A Florida court slams a news organization with a $132,348 fee for public records. (Photo via MedillNSZ/Creative Commons)

A Florida court slams a news organization with a $132,348 fee for public records. (Photo via MedillNSZ/Creative Commons)

By Ashley Lopez
Florida Center for Investigative Reporting

A news organization seeking information about foreclosure policies in Florida got slammed with a prohibitively high fee for its public records request.

According to the Center For Public Integrity:

When the Center for Public Integrity last summer requested records from Florida’s 17th judicial circuit regarding the procedures and policies surrounding foreclosure cases, officials were more than happy to comply — for a price.

A price of $132,348, to be exact.

Alexandra Rieman, general counsel for the circuit that includes Fort Lauderdale and Broward County, said the public records request would require staff to sort through 149,000 emails. That, in turn, would require 2,500 staff member hours at rates of either $45 or $53 an hour, which added up to the $132,348 figure.

And whatever records the court system did provide would cost another 15 cents a page, Rieman added, without including estimates of staffer hours and hourly rates.

The Center for Public Integrity refused to pay the amount, arguing that the fees were excessive.

Even though Florida has robust public record laws, the effectiveness of those laws in practice is another story.

According to The State Integrity Investigation, which was a collaborative reporting project, Florida got a D+ for Public Access to Information for this very reason.

In March 2013, Barbara Petersen with the Florida First Amendment Foundation (and a FCIR board member) wrote an op-ed making this very point:

Florida received a perfect score for our laws guaranteeing access to government records, but in scoring whether those laws are effectively enforced, we barely managed a passing grade. There is no agency in Florida responsible for enforcing our right of access to government information, which means that a citizen wrongly denied access to government information is sidelined into civil court to force agency compliance with the constitutional right of access.

Another area of concern underscored by the State Integrity Investigation is the cost of obtaining public records – in addition to the actual cost of copying, our public records law allows an agency to charge a reasonable fee for the “extensive” use of agency resources. “Extensive” is not defined, however, and costs can vary dramatically, even when requesting the same record from various agencies.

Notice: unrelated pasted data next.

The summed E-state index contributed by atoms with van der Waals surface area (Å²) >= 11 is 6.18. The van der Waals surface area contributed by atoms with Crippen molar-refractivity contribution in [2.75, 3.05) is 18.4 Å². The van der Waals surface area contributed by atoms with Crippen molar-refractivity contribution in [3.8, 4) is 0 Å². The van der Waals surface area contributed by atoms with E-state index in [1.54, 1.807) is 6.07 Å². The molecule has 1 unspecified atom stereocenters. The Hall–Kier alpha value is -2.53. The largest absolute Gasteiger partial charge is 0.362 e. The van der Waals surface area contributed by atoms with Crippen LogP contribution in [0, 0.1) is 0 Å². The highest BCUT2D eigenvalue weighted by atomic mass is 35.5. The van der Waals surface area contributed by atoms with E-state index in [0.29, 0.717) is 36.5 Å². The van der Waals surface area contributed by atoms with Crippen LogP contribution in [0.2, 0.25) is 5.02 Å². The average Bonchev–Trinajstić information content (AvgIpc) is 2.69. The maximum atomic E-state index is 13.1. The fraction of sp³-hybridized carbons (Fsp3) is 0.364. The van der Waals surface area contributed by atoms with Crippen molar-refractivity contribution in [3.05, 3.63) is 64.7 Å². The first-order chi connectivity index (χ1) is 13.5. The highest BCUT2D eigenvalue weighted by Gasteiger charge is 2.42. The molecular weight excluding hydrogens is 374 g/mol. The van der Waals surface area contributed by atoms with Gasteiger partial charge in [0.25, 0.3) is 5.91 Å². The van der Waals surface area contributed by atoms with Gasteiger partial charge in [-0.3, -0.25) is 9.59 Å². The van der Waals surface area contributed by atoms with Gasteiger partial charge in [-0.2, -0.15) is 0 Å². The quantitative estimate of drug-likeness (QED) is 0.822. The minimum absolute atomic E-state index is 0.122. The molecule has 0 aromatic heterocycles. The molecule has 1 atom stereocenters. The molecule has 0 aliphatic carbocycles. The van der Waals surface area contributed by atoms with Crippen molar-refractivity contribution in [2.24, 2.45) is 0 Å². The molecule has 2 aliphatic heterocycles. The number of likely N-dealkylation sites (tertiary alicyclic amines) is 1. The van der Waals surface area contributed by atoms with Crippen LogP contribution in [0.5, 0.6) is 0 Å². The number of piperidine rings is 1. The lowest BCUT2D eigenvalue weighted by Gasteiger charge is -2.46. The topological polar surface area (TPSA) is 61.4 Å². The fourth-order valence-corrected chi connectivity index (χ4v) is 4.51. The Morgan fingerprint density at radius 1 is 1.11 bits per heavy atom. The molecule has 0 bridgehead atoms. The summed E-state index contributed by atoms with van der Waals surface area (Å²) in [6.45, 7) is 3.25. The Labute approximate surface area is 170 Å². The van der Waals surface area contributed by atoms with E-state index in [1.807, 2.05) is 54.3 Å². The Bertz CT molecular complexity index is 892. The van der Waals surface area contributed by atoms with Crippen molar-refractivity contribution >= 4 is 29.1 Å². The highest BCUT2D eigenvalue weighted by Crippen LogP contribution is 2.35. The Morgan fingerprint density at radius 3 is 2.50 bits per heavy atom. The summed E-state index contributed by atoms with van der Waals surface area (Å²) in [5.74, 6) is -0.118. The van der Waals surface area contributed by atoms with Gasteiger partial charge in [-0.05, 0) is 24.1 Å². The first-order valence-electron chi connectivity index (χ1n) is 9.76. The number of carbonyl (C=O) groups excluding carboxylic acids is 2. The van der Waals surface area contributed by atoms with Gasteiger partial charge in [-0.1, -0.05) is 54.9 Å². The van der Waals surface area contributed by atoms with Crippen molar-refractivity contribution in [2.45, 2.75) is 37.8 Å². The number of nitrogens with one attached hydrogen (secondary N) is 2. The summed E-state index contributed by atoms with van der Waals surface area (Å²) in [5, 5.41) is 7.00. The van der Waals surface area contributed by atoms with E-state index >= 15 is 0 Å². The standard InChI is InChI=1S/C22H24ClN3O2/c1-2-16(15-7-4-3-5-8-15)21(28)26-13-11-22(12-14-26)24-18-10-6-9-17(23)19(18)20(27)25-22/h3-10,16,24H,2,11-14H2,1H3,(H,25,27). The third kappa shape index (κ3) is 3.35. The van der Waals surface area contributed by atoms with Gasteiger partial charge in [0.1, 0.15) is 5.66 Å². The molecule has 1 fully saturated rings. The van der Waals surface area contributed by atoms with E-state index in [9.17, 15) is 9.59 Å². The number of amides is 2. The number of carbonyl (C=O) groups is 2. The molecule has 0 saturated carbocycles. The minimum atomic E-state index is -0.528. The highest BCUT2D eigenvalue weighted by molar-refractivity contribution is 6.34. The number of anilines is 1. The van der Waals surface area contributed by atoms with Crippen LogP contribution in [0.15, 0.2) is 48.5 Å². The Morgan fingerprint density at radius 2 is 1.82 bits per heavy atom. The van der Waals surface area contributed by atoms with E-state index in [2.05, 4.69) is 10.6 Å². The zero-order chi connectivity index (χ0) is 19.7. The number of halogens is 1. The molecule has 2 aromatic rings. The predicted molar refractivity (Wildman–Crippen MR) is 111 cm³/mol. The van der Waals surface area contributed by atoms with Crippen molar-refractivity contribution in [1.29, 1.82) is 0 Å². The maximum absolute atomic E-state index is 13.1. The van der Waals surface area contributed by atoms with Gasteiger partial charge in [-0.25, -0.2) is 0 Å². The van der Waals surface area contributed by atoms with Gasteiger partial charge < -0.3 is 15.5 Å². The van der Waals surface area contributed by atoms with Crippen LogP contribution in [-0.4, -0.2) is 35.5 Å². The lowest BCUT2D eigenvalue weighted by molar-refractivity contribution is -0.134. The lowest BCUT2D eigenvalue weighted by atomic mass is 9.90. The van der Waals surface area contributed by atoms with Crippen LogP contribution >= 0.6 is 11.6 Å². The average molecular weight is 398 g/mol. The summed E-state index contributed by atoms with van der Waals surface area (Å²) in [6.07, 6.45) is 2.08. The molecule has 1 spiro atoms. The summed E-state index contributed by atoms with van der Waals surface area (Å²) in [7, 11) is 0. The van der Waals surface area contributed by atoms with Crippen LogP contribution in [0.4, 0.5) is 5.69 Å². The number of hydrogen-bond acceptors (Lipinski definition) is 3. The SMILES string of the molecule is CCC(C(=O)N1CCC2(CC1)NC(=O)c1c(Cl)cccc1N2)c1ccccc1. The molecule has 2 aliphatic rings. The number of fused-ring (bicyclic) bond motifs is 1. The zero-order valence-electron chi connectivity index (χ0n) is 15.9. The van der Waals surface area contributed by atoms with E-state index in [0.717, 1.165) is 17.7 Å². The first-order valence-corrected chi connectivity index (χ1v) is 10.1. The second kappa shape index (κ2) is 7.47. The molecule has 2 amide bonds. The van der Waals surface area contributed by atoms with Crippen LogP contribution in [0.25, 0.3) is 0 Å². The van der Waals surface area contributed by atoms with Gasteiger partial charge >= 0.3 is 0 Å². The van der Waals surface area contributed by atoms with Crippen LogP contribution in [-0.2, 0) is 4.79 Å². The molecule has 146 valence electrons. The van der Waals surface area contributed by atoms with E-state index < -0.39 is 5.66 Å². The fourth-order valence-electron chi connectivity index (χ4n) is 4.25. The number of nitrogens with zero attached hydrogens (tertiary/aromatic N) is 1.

In a report on state transparency efforts released last March by U.S. PIRG, a federation of state public interest research groups, Florida received a score of 59 out of a possible 100 points – another D. States not generally associated with strong public access laws such as Texas and Louisiana scored at the top of the list, and most other states blew past Florida in the rankings.

So, CPI’s experience with a Florida court is hardly isolated.

Just this year, a reporter won a legal fight over public records fees in a Collier County Court.

The Naples Daily News reported earlier this year,

A Naples reporter has prevailed in her quest for lower document fees.

Gina Edwards of the Watchdog City news organization will get 556 pages of documents from Collier Clerk of Courts Dwight Brock on an electronic disk for $2 rather than the $556 Brock sought.

Collier Circuit Judge Fred Hardt issued the order Wednesday after both sides made their cases in a March 3 hearing.

Brock’s attorney, Tony Pires, argued that Brock is required to charge $1 a page under section 28 of Florida Statutes.

Attorneys for Edwards said the fee was exorbitant and had a chilling effect on the public seeking access to public records. They also argued that Brock should charge a maximum of 15 cents per page under Florida Statute 119, the state’s public records law.

In his ruling, Hardt sidestepped the underlying issue of whether Brock must charge $1 a page or only 15 cents per page.

Since the documents in question were in electronic form, the conflict between statutes 28 and 119 is irrelevant, Hardt ruled.

Besides high fees, there have been other public records hurdles in the past few years.

Most recently, Gov. Rick Scott came under fire for allegedly using private email and text messages to skirt sunshine laws.